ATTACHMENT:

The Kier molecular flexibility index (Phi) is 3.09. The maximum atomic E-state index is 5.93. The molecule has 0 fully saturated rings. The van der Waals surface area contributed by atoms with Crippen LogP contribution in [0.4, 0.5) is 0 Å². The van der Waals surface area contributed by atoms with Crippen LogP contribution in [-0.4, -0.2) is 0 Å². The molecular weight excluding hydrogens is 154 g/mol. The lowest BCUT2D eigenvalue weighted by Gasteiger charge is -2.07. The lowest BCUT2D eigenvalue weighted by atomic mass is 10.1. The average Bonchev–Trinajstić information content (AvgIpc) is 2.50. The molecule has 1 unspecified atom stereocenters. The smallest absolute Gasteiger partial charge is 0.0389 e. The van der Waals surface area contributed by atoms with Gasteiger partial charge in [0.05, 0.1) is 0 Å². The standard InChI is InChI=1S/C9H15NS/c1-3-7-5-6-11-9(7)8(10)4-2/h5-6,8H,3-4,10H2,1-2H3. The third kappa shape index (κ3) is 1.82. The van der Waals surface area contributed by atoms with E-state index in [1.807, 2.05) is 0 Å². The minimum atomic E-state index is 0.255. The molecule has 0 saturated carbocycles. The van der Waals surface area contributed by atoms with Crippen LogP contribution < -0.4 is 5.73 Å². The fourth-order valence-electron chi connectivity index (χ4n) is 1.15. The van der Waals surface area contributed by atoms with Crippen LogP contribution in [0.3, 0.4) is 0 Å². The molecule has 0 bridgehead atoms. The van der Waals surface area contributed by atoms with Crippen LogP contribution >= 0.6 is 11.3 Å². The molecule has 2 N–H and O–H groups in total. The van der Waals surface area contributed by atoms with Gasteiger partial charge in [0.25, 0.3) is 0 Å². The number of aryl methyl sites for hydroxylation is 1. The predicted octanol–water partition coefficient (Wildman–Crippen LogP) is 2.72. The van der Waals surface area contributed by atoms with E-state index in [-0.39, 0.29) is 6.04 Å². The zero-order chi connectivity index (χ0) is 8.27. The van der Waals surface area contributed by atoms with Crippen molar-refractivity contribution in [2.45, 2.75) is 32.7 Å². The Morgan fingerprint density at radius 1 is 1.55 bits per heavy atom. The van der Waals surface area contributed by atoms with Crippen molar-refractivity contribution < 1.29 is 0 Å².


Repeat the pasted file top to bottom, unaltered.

The Kier molecular flexibility index (Phi) is 3.09. The maximum atomic E-state index is 5.93. The molecule has 0 fully saturated rings. The van der Waals surface area contributed by atoms with Crippen LogP contribution in [0.4, 0.5) is 0 Å². The van der Waals surface area contributed by atoms with Crippen LogP contribution in [-0.4, -0.2) is 0 Å². The molecular weight excluding hydrogens is 154 g/mol. The lowest BCUT2D eigenvalue weighted by Gasteiger charge is -2.07. The lowest BCUT2D eigenvalue weighted by atomic mass is 10.1. The average Bonchev–Trinajstić information content (AvgIpc) is 2.50. The molecule has 1 unspecified atom stereocenters. The smallest absolute Gasteiger partial charge is 0.0389 e. The van der Waals surface area contributed by atoms with Gasteiger partial charge in [0.05, 0.1) is 0 Å². The standard InChI is InChI=1S/C9H15NS/c1-3-7-5-6-11-9(7)8(10)4-2/h5-6,8H,3-4,10H2,1-2H3. The third kappa shape index (κ3) is 1.82. The van der Waals surface area contributed by atoms with E-state index in [1.807, 2.05) is 0 Å². The minimum atomic E-state index is 0.255. The molecule has 0 saturated carbocycles. The van der Waals surface area contributed by atoms with Crippen LogP contribution < -0.4 is 5.73 Å². The fourth-order valence-electron chi connectivity index (χ4n) is 1.15. The van der Waals surface area contributed by atoms with Crippen LogP contribution in [0.3, 0.4) is 0 Å². The molecule has 0 bridgehead atoms. The van der Waals surface area contributed by atoms with Crippen LogP contribution >= 0.6 is 11.3 Å². The molecule has 2 N–H and O–H groups in total. The van der Waals surface area contributed by atoms with Gasteiger partial charge in [0.25, 0.3) is 0 Å². The number of aryl methyl sites for hydroxylation is 1. The predicted octanol–water partition coefficient (Wildman–Crippen LogP) is 2.72. The van der Waals surface area contributed by atoms with E-state index in [-0.39, 0.29) is 6.04 Å². The zero-order chi connectivity index (χ0) is 8.27. The van der Waals surface area contributed by atoms with Crippen molar-refractivity contribution in [2.45, 2.75) is 32.7 Å². The Morgan fingerprint density at radius 1 is 1.55 bits per heavy atom. The van der Waals surface area contributed by atoms with Crippen molar-refractivity contribution < 1.29 is 0 Å².